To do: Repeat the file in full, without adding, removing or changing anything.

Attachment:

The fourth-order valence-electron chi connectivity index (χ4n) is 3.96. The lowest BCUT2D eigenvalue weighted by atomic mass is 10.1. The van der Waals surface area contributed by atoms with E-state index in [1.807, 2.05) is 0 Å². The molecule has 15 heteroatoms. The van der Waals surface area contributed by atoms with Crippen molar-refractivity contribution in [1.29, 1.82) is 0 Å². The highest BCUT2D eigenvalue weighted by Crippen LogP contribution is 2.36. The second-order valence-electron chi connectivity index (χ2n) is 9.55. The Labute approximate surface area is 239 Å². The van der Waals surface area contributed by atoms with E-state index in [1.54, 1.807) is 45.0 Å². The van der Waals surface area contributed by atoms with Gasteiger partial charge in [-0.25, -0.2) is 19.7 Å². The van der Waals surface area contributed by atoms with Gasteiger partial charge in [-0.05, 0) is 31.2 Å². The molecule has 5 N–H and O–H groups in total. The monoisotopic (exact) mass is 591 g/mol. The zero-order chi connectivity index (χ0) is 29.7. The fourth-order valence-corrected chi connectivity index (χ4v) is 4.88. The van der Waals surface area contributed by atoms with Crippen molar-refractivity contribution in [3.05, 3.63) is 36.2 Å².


The fourth-order valence-electron chi connectivity index (χ4n) is 3.96. The lowest BCUT2D eigenvalue weighted by atomic mass is 10.1. The van der Waals surface area contributed by atoms with E-state index in [1.807, 2.05) is 0 Å². The molecule has 15 heteroatoms. The van der Waals surface area contributed by atoms with Crippen molar-refractivity contribution in [1.29, 1.82) is 0 Å². The highest BCUT2D eigenvalue weighted by Crippen LogP contribution is 2.36. The second-order valence-electron chi connectivity index (χ2n) is 9.55. The Labute approximate surface area is 239 Å². The van der Waals surface area contributed by atoms with E-state index in [1.54, 1.807) is 45.0 Å². The van der Waals surface area contributed by atoms with Gasteiger partial charge in [-0.25, -0.2) is 19.7 Å². The van der Waals surface area contributed by atoms with Gasteiger partial charge in [-0.05, 0) is 31.2 Å². The molecule has 5 N–H and O–H groups in total. The monoisotopic (exact) mass is 591 g/mol. The zero-order chi connectivity index (χ0) is 29.7. The fourth-order valence-corrected chi connectivity index (χ4v) is 4.88. The van der Waals surface area contributed by atoms with Crippen molar-refractivity contribution in [3.05, 3.63) is 36.2 Å².